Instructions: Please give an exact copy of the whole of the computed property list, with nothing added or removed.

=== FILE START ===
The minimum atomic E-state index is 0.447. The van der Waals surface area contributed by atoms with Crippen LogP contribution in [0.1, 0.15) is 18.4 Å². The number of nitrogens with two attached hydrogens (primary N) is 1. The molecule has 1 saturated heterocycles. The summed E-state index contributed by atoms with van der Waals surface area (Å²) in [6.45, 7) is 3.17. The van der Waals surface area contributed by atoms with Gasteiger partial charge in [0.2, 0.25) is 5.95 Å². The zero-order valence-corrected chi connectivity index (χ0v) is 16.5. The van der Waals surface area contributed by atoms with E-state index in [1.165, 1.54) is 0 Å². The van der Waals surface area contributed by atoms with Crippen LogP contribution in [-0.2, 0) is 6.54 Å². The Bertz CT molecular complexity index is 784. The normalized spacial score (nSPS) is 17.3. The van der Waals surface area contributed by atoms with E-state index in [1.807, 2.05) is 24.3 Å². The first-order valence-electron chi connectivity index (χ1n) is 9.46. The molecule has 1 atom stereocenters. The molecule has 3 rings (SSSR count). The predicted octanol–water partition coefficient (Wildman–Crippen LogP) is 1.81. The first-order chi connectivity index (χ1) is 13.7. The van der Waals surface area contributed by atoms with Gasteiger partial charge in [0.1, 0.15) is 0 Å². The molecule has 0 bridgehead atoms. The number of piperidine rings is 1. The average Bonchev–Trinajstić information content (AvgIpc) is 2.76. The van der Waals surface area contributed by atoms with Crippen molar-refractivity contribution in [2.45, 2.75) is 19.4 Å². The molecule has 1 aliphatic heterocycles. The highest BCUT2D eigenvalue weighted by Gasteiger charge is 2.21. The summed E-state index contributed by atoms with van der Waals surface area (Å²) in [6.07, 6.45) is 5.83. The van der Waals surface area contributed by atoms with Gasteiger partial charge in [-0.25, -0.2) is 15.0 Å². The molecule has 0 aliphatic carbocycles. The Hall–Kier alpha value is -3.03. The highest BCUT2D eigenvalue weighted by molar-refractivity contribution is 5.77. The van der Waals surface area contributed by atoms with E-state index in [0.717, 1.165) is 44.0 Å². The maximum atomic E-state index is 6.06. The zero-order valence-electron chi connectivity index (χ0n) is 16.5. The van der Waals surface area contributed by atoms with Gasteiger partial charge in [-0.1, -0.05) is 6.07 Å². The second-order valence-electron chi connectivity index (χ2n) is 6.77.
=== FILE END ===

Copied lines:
The minimum atomic E-state index is 0.447. The van der Waals surface area contributed by atoms with Crippen LogP contribution in [0.1, 0.15) is 18.4 Å². The number of nitrogens with two attached hydrogens (primary N) is 1. The molecule has 1 saturated heterocycles. The summed E-state index contributed by atoms with van der Waals surface area (Å²) in [6.45, 7) is 3.17. The van der Waals surface area contributed by atoms with Gasteiger partial charge in [0.2, 0.25) is 5.95 Å². The zero-order valence-corrected chi connectivity index (χ0v) is 16.5. The van der Waals surface area contributed by atoms with E-state index in [1.165, 1.54) is 0 Å². The van der Waals surface area contributed by atoms with Crippen LogP contribution in [-0.2, 0) is 6.54 Å². The Bertz CT molecular complexity index is 784. The normalized spacial score (nSPS) is 17.3. The van der Waals surface area contributed by atoms with E-state index in [1.807, 2.05) is 24.3 Å². The first-order valence-electron chi connectivity index (χ1n) is 9.46. The molecule has 1 atom stereocenters. The molecule has 3 rings (SSSR count). The predicted octanol–water partition coefficient (Wildman–Crippen LogP) is 1.81. The first-order chi connectivity index (χ1) is 13.7. The van der Waals surface area contributed by atoms with Gasteiger partial charge in [0.1, 0.15) is 0 Å². The molecule has 0 bridgehead atoms. The number of piperidine rings is 1. The average Bonchev–Trinajstić information content (AvgIpc) is 2.76. The van der Waals surface area contributed by atoms with Crippen molar-refractivity contribution in [2.45, 2.75) is 19.4 Å². The molecule has 1 aliphatic heterocycles. The highest BCUT2D eigenvalue weighted by Gasteiger charge is 2.21. The summed E-state index contributed by atoms with van der Waals surface area (Å²) in [6.07, 6.45) is 5.83. The van der Waals surface area contributed by atoms with Gasteiger partial charge in [-0.25, -0.2) is 15.0 Å². The molecule has 0 aliphatic carbocycles. The Hall–Kier alpha value is -3.03. The highest BCUT2D eigenvalue weighted by molar-refractivity contribution is 5.77. The van der Waals surface area contributed by atoms with E-state index in [0.717, 1.165) is 44.0 Å². The maximum atomic E-state index is 6.06. The zero-order valence-electron chi connectivity index (χ0n) is 16.5. The van der Waals surface area contributed by atoms with Gasteiger partial charge in [-0.1, -0.05) is 6.07 Å². The second-order valence-electron chi connectivity index (χ2n) is 6.77.